Development agencies, multinationals, NGOs, private investors, and politicians regularly tout the potential of large scale agricultural investment for development and food security--a point emphasized by the World Bank’s 2008 World Development Report, “Agriculture for Development.”
On the surface, this seems to make sense, particularly for Africa. Agriculture is already a central part of most developing economies. It accounts for around 34 percent of GDP and 64 percent of employment in sub-Saharan Africa, according to the World Bank. Further, agriculture has significant room for growth given the low rates of productivity and automation.
However, multinational investments in agriculture in the world’s newest state of South Sudan are raising questions about the need to balance the interests of investors with the interests of communities where those investments are taking place.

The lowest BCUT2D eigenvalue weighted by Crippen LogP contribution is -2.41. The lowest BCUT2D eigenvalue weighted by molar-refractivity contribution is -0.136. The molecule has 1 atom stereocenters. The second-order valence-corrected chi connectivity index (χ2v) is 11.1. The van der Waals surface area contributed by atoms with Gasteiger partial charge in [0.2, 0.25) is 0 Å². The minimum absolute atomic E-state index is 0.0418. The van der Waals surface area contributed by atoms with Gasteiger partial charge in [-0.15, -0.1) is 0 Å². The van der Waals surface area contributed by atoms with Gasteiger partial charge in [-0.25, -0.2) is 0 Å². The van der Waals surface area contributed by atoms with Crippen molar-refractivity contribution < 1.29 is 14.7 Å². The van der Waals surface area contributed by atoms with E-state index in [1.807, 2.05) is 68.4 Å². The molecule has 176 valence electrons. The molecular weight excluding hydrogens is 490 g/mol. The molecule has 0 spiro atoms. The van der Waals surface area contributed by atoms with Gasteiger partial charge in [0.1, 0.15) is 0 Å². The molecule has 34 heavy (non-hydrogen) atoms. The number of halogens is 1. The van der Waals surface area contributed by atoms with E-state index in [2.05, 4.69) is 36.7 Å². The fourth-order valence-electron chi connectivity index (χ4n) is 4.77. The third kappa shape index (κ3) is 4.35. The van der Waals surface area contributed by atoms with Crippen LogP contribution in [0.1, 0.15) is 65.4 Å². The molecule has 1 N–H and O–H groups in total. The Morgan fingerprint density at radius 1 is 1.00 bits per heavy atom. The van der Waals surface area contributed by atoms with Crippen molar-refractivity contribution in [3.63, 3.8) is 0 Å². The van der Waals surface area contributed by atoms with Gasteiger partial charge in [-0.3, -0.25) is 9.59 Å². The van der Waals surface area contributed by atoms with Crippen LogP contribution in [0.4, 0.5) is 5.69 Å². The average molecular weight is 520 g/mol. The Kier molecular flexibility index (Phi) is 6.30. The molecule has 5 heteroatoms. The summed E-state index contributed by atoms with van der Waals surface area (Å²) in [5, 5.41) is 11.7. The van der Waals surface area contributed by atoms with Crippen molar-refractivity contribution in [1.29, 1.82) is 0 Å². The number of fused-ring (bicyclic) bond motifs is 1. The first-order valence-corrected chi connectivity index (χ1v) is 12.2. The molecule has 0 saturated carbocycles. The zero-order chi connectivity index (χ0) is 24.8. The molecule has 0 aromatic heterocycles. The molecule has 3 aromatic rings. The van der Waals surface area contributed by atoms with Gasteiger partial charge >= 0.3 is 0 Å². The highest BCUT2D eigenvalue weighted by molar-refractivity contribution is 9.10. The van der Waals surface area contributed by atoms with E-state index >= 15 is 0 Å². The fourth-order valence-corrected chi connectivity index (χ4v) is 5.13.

A report last month by the Financial Times suggests that investments, not structured properly, could have the opposite effect envisioned by the World Bank, USAID, and other donors pushing agricultural investment. This FT article focuses on the example of Egyptian private equity firm Citadel Capital, which has leased 259,000 acres, and has made a twenty-four million dollar investment but so far has only employed sixty people, most of whom are Zimbabwean.
The Oakland Institute and Norwegian People’s Aid both have published reports outlining a number of other deals. And both raise serious concerns. As the author of the NPA report notes, “While in theory, this influx of investment could provide development opportunities for rural communities, without the appropriate procedures in place there is a danger that it will serve to undermine livelihoods.”
The next blog post will appear on January 3. Happy Holidays!